A Centralized Catalog Will Play a Pivotal Role in a 5G World
The growing popularity of modular BSS/OSS in the world of 5G means catalogs have a far greater significance in enabling business agility.
Modular BSS/OSS architectures are being hailed as the way leading software vendors can empower operators undergoing a digital transformation. At the center sits a series of catalogs for storing the definitions of services, products and resources, and as networks grow more complex, these catalogs become increasingly critical.
A centralized catalog will be important in creating new revenue opportunities in 5G, but in order to open up those opportunities, operators must streamline their partnerships and hasten time-to-market for products and offerings. They need a single point of access to multivendor product information across channels and a unified way of describing products to facilitate their reusability and incorporation into new bundles. Also, in order to provide an ‘App Store’-like experience in the partner-driven era of 5G, BSS functions such as partner management, billing, service creation and catalog management must be open and agile, providing opportunity for partners to plug their offering catalog into the operator’s master catalog.
5G-related services will be complex and operators will need to address quality of service, security, monitoring and alerting as well as support for disparate devices and content elements. 5G-centric services will also need more stringent and customer-centric SLAs. The goal is to eliminate manual processes as much as possible so all key BSS functionalities, from order to cash, are automated.
Catalog modernization as the foundation of a transformational approach
Centralizing the service and product catalogs means they act as a single source of truth, which is key to the modular approach of transformation. Then, all interacting systems have one repository that links and cross references the service level information with its related product and resource level data.
Many data processing tasks can then be more easily performed, such as the validation of possible service/product bundles. Customer care can be better informed. Order fallout is minimized. And automated service provisioning is possible on a higher percentage of orders.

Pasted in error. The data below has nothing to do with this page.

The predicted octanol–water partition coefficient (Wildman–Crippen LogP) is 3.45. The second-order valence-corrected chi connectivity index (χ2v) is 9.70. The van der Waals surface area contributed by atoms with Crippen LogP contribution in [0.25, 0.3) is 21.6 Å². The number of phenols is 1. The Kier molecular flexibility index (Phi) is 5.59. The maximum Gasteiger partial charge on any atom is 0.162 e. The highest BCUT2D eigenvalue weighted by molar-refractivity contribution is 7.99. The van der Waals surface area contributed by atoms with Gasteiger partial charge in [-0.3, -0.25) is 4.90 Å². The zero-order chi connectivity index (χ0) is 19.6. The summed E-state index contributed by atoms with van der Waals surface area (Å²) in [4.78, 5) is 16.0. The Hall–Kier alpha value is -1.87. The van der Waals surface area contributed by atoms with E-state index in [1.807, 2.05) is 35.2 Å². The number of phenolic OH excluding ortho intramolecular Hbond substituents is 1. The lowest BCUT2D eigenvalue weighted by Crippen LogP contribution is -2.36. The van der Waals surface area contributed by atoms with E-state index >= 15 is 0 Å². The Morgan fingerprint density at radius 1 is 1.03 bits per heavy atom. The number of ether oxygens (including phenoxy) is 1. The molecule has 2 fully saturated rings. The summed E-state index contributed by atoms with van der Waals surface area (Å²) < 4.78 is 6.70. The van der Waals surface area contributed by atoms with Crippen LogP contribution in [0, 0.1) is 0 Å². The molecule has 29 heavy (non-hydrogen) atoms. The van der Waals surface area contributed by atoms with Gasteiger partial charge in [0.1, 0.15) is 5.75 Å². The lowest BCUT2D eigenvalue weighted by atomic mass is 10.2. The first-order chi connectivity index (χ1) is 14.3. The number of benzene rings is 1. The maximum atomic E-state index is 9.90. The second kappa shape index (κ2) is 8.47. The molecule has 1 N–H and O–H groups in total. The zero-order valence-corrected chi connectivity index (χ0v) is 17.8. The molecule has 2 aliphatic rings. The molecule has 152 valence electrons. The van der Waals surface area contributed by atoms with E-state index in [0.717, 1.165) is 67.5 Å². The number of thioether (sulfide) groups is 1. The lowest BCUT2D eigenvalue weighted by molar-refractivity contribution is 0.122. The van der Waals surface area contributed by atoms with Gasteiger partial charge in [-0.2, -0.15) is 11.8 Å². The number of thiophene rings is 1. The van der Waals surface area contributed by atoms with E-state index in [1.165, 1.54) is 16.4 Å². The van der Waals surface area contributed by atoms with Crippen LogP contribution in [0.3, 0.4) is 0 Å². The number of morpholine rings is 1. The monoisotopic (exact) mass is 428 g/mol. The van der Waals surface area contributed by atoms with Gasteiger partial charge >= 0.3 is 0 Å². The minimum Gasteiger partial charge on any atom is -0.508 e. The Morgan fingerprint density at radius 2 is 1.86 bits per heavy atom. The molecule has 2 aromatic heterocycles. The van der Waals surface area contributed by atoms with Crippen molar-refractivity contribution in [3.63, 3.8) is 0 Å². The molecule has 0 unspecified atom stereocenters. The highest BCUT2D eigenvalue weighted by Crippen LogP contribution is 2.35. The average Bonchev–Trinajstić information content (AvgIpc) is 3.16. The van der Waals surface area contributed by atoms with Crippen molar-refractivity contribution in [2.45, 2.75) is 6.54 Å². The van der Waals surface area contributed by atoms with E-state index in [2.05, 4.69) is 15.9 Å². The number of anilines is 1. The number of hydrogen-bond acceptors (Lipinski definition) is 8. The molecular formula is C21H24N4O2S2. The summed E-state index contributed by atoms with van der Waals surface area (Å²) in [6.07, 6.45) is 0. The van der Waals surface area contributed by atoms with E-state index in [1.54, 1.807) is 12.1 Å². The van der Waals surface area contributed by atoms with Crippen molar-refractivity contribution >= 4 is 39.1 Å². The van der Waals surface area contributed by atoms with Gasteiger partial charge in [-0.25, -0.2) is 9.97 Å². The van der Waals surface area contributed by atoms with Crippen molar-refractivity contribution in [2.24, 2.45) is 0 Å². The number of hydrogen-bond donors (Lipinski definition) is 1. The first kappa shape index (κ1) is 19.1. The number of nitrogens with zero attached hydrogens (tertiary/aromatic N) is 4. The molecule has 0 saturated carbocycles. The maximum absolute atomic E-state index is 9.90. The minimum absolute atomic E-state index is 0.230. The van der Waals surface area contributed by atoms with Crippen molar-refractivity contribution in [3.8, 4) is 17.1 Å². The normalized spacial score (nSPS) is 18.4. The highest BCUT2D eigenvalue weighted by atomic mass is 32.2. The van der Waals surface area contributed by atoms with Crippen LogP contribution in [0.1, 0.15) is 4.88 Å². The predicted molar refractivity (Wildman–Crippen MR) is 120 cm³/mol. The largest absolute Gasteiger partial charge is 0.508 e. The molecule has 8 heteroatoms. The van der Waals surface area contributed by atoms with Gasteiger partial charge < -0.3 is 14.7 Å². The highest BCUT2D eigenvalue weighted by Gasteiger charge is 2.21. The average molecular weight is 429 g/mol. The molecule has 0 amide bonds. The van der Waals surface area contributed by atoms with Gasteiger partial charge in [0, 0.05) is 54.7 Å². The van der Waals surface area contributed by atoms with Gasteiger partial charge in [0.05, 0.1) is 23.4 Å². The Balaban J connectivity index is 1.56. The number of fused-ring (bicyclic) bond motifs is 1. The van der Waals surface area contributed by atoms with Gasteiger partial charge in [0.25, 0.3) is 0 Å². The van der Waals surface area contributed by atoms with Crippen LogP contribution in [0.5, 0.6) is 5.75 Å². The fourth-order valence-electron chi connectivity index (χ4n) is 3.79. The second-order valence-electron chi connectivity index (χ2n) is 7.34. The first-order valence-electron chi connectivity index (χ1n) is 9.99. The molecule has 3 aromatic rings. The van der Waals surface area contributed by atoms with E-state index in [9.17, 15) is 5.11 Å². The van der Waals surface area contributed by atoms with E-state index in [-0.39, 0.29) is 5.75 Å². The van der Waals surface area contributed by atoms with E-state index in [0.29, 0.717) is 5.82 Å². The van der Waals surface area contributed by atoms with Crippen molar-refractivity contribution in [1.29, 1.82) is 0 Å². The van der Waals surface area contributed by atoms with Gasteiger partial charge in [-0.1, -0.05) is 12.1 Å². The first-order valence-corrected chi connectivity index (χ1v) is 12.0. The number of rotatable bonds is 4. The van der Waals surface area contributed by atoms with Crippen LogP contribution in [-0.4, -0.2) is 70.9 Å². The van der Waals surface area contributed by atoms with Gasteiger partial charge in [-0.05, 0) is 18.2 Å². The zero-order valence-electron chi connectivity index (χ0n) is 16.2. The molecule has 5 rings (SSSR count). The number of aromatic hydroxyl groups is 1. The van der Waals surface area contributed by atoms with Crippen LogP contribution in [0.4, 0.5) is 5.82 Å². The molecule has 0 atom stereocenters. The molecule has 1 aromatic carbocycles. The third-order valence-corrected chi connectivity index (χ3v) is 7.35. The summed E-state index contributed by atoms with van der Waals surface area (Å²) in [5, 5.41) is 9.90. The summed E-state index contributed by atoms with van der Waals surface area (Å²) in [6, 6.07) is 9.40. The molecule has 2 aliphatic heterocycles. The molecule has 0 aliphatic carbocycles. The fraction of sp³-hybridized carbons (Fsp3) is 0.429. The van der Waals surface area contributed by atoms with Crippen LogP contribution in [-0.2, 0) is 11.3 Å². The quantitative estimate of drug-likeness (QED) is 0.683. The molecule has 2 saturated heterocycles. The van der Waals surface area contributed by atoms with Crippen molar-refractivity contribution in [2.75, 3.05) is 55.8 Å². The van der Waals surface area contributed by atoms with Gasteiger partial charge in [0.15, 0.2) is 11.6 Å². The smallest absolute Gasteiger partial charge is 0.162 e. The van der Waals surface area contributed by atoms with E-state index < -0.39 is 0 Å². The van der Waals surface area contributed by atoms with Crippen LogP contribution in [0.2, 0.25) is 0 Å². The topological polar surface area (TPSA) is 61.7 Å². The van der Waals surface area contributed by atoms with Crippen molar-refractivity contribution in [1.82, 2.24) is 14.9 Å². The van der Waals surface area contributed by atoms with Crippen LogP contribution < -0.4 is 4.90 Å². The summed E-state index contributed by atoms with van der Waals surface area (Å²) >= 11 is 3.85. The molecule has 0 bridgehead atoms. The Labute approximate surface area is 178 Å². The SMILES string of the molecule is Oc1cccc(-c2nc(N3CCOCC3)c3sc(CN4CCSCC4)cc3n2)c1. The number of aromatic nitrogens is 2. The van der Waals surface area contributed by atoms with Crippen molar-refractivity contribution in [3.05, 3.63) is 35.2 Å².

Under the modular approach, it is common for CSPs to want to decouple the functionality of modular components under separate domains. This can be done by using standards-based APIs to communicate between domains and abstracting the data models. The catalog remains the centralized element that stays aware of these changes, so in a multivendor environment, there are few data sharing issues due to this harmonizing effect.
Bringing advanced orchestrated functionality to complex multivendor environments
In a BSS/OSS architecture for hybrid virtualized networks, various orchestrators will hold master control of workflows in the order management and provisioning processes. At the core of these processes, the orchestrator will need to interrogate the catalog to gather data and make amendments and corrections to information in the catalog. Without a centralized catalog function, the orchestrator’s job would be significantly more complex and fraught with difficulties as it tried to marry data from different sources to build a workflow that would fulfill the service or network order.
From a product management perspective, a modular transformation also has benefits. The centralized catalog allows a simplification of most processes passing through BSS and OSS, so less time is spent firefighting and more is spent streamlining configuration, enabling agile product introduction and personalization options that ultimately boost customer experience.